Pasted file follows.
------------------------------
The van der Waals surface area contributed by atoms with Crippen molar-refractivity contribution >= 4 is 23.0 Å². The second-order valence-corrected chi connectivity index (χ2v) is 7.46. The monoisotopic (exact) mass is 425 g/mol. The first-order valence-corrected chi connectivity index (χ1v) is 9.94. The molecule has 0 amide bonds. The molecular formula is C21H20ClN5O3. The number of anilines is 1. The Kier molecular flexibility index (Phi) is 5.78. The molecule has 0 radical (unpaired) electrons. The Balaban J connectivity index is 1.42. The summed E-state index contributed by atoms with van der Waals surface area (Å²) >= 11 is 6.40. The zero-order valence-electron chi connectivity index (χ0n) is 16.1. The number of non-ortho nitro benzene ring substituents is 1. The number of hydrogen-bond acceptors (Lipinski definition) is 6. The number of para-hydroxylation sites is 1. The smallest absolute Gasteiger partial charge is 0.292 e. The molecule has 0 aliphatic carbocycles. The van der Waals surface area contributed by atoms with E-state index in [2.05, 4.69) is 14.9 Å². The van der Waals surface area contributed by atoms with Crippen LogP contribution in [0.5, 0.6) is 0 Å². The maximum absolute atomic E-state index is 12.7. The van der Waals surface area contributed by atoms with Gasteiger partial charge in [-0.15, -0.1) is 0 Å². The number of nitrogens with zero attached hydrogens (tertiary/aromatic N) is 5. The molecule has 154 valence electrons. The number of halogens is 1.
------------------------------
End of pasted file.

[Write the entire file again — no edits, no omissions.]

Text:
The van der Waals surface area contributed by atoms with Crippen molar-refractivity contribution >= 4 is 23.0 Å². The second-order valence-corrected chi connectivity index (χ2v) is 7.46. The monoisotopic (exact) mass is 425 g/mol. The first-order valence-corrected chi connectivity index (χ1v) is 9.94. The molecule has 0 amide bonds. The molecular formula is C21H20ClN5O3. The number of anilines is 1. The Kier molecular flexibility index (Phi) is 5.78. The molecule has 0 radical (unpaired) electrons. The Balaban J connectivity index is 1.42. The summed E-state index contributed by atoms with van der Waals surface area (Å²) >= 11 is 6.40. The zero-order valence-electron chi connectivity index (χ0n) is 16.1. The number of non-ortho nitro benzene ring substituents is 1. The number of hydrogen-bond acceptors (Lipinski definition) is 6. The number of para-hydroxylation sites is 1. The smallest absolute Gasteiger partial charge is 0.292 e. The molecule has 0 aliphatic carbocycles. The van der Waals surface area contributed by atoms with E-state index in [2.05, 4.69) is 14.9 Å². The van der Waals surface area contributed by atoms with Crippen LogP contribution in [0.5, 0.6) is 0 Å². The maximum absolute atomic E-state index is 12.7. The van der Waals surface area contributed by atoms with Gasteiger partial charge in [-0.15, -0.1) is 0 Å². The number of nitrogens with zero attached hydrogens (tertiary/aromatic N) is 5. The molecule has 154 valence electrons. The number of halogens is 1.